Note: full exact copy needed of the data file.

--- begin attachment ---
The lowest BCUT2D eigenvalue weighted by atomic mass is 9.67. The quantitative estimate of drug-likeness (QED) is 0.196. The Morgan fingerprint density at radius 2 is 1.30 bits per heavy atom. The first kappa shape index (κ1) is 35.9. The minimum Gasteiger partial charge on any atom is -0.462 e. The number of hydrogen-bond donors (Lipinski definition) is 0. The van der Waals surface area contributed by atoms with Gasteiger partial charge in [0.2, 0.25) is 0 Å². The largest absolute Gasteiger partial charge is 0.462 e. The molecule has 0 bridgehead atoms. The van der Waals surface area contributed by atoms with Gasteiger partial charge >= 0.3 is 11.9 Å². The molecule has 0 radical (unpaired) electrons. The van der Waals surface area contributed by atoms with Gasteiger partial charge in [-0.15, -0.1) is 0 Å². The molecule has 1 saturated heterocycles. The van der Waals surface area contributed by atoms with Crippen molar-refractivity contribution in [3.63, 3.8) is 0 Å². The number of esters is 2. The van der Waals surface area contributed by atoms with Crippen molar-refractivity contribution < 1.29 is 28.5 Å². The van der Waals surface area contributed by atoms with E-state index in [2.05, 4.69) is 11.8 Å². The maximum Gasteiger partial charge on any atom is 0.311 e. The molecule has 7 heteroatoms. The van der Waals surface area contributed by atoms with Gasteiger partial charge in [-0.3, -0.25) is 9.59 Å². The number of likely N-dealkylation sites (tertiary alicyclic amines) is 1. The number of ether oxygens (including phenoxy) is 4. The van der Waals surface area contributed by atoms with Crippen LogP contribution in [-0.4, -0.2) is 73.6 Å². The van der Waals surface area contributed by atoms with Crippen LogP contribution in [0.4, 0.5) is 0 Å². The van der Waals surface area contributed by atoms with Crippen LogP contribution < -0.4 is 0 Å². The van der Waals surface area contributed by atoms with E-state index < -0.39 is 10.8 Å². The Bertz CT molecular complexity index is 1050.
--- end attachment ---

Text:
The lowest BCUT2D eigenvalue weighted by atomic mass is 9.67. The quantitative estimate of drug-likeness (QED) is 0.196. The Morgan fingerprint density at radius 2 is 1.30 bits per heavy atom. The first kappa shape index (κ1) is 35.9. The minimum Gasteiger partial charge on any atom is -0.462 e. The number of hydrogen-bond donors (Lipinski definition) is 0. The van der Waals surface area contributed by atoms with Gasteiger partial charge in [0.2, 0.25) is 0 Å². The largest absolute Gasteiger partial charge is 0.462 e. The molecule has 0 bridgehead atoms. The van der Waals surface area contributed by atoms with Gasteiger partial charge >= 0.3 is 11.9 Å². The molecule has 0 radical (unpaired) electrons. The van der Waals surface area contributed by atoms with Gasteiger partial charge in [-0.15, -0.1) is 0 Å². The molecule has 1 saturated heterocycles. The van der Waals surface area contributed by atoms with Crippen molar-refractivity contribution in [3.63, 3.8) is 0 Å². The number of esters is 2. The van der Waals surface area contributed by atoms with Crippen molar-refractivity contribution < 1.29 is 28.5 Å². The van der Waals surface area contributed by atoms with E-state index in [2.05, 4.69) is 11.8 Å². The maximum Gasteiger partial charge on any atom is 0.311 e. The molecule has 7 heteroatoms. The van der Waals surface area contributed by atoms with Gasteiger partial charge in [-0.3, -0.25) is 9.59 Å². The number of likely N-dealkylation sites (tertiary alicyclic amines) is 1. The number of ether oxygens (including phenoxy) is 4. The van der Waals surface area contributed by atoms with Crippen LogP contribution in [-0.4, -0.2) is 73.6 Å². The van der Waals surface area contributed by atoms with Crippen LogP contribution in [0.4, 0.5) is 0 Å². The van der Waals surface area contributed by atoms with Crippen LogP contribution < -0.4 is 0 Å². The van der Waals surface area contributed by atoms with E-state index < -0.39 is 10.8 Å². The Bertz CT molecular complexity index is 1050.